The public had its first taste of a technology foreseen by science fiction at the Ideal Home Exhibition yesterday. Martin Megarry, product manager for the BT videophone, is 'delighted' with the reception it has received, and said initial sales were higher than expected, although small in number.
The Relate 2000 videophone plugs into an ordinary telephone socket and uses mains electricity. It is fairly straight-forward to use, transmitting pictures along with speech over conventional analogue telephone lines. The colour pictures appear on a 7.5cm liquid-crystal display. If the screen were any larger the picture quality would suffer.
Producing videophones for as little as pounds 749 a pair is a technically demanding process. The quality of the image is, therefore, surprisingly good. But it is perhaps not yet clear enough to convince the public that videophones are more than a gimmick.
'If that's the quality of the picture, then I'm not interested,' one mother said at a recent demonstration.
The unit converts the camera image into digital code, and sends it down the telephone line on top of an audio signal. The videophone at the other end converts this fluctuating signal back into digital code to display moving pictures.
Movement appears jerky and blurred because videophones transmit only between five and eight images per second. Television pictures are sent out at a rate of between 25 and 30 pictures a second. The speech also sounds a little unnatural because existing telephone lines cannot carry enough data to produce both good quality sound and colour pictures. The picture and speech tend to get out of synch, although Dr Megarry says the image should not lag the speech by more than about a tenth of a second.
Industry watchers are surprised that BT has gone ahead with launching its videophone before advances in digital technology which will allow pictures of far higher quality. The first is the spread of digital telephone links to domestic subscribers. The second is advances in data compression for video images. Both should develop significantly during the next year. Dr Megarry said people should see buying a videophone as they might if they were buying their first, cheap camera: 'It's an affordable first step.' He anticipates that people will want a videophone to 'stay in touch with people they care about'. Videophones present new ground for telecommunications regulators, although sending obscene pictures is illegal under the Telecommunications Act 1984, just as it is illegal to send obsene words. The Independent Committee for the Supervision of Telephone Information Services, which monitors 'adult' telephone chatlines, has proposed a ban on videophones for 'live conversation and sexual services'. The committee wants to pre-empt use of the technology to provide 'unacceptable images'.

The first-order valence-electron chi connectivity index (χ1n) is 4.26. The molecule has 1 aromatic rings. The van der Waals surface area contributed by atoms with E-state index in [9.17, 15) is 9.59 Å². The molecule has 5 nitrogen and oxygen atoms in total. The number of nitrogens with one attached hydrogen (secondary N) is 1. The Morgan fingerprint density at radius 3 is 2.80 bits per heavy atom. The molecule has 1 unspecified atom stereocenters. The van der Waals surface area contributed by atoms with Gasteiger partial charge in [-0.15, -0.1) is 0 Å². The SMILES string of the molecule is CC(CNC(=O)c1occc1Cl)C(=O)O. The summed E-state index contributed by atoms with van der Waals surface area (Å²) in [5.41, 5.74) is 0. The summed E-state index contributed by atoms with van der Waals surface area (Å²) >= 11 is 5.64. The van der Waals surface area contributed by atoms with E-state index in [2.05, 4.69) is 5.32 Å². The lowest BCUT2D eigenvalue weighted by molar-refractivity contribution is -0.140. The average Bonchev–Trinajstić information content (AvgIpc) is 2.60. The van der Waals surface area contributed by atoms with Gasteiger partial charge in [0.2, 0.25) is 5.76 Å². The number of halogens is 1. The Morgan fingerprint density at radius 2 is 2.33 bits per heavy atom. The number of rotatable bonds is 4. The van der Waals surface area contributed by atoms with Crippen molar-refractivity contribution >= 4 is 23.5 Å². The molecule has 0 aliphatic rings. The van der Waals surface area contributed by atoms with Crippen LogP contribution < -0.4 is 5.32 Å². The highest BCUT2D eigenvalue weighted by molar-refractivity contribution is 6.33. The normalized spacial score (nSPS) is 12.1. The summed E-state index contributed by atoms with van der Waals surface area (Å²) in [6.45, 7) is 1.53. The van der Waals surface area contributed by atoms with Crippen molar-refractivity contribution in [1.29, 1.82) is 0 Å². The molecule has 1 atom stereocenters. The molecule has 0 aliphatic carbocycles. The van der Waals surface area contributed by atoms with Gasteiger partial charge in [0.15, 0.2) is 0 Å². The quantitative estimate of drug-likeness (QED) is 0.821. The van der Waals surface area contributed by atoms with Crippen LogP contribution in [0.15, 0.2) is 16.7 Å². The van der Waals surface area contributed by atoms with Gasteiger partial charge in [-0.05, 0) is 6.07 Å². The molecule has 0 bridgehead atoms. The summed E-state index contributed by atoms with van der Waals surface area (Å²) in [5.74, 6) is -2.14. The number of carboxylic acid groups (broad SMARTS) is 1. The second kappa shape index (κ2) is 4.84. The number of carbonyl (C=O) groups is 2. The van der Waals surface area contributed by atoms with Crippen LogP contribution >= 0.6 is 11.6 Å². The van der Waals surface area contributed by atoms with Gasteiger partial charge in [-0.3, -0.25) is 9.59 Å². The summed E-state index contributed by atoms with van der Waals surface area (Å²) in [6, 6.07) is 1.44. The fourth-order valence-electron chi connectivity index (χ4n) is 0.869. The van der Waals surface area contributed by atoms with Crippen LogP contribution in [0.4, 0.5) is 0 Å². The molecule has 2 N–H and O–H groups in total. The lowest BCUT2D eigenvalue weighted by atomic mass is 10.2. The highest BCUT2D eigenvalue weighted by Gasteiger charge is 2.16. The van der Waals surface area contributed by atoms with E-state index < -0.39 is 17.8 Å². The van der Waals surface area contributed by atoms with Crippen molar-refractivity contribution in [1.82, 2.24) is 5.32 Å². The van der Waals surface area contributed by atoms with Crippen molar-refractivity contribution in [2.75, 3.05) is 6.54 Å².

Rachel Ashworth, of the National Communications Union yesterday told the Women's TUC annual conference in Blackpool that live sex shows were already being planned by operators by using the new phones.
BT said it would 'cut off immediately' any attempts by 0898 phone operators to use its new videophones for live sex shows.
A spokesman said BT would be 'appalled if these machines were used for this type of purpose'.
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